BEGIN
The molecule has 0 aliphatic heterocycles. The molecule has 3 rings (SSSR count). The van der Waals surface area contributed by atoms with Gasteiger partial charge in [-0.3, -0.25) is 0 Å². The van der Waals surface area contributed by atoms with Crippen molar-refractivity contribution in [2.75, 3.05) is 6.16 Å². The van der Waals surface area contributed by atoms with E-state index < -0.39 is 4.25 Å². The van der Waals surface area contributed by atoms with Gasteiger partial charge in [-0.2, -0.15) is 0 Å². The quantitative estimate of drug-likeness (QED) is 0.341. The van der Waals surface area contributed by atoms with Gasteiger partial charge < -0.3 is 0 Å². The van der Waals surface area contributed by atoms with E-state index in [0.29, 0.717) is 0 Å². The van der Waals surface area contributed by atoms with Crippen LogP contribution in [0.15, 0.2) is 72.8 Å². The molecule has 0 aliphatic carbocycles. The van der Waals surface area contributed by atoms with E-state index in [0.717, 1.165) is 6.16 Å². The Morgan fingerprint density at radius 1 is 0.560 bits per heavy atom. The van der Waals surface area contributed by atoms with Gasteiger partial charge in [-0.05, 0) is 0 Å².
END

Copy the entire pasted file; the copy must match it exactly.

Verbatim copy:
The molecule has 0 aliphatic heterocycles. The molecule has 3 rings (SSSR count). The van der Waals surface area contributed by atoms with Gasteiger partial charge in [-0.3, -0.25) is 0 Å². The van der Waals surface area contributed by atoms with Crippen molar-refractivity contribution in [2.75, 3.05) is 6.16 Å². The van der Waals surface area contributed by atoms with E-state index < -0.39 is 4.25 Å². The van der Waals surface area contributed by atoms with Gasteiger partial charge in [-0.2, -0.15) is 0 Å². The quantitative estimate of drug-likeness (QED) is 0.341. The van der Waals surface area contributed by atoms with Gasteiger partial charge < -0.3 is 0 Å². The van der Waals surface area contributed by atoms with E-state index in [0.29, 0.717) is 0 Å². The van der Waals surface area contributed by atoms with Crippen LogP contribution in [0.15, 0.2) is 72.8 Å². The molecule has 0 aliphatic carbocycles. The van der Waals surface area contributed by atoms with E-state index in [0.717, 1.165) is 6.16 Å². The Morgan fingerprint density at radius 1 is 0.560 bits per heavy atom. The van der Waals surface area contributed by atoms with Gasteiger partial charge in [-0.05, 0) is 0 Å².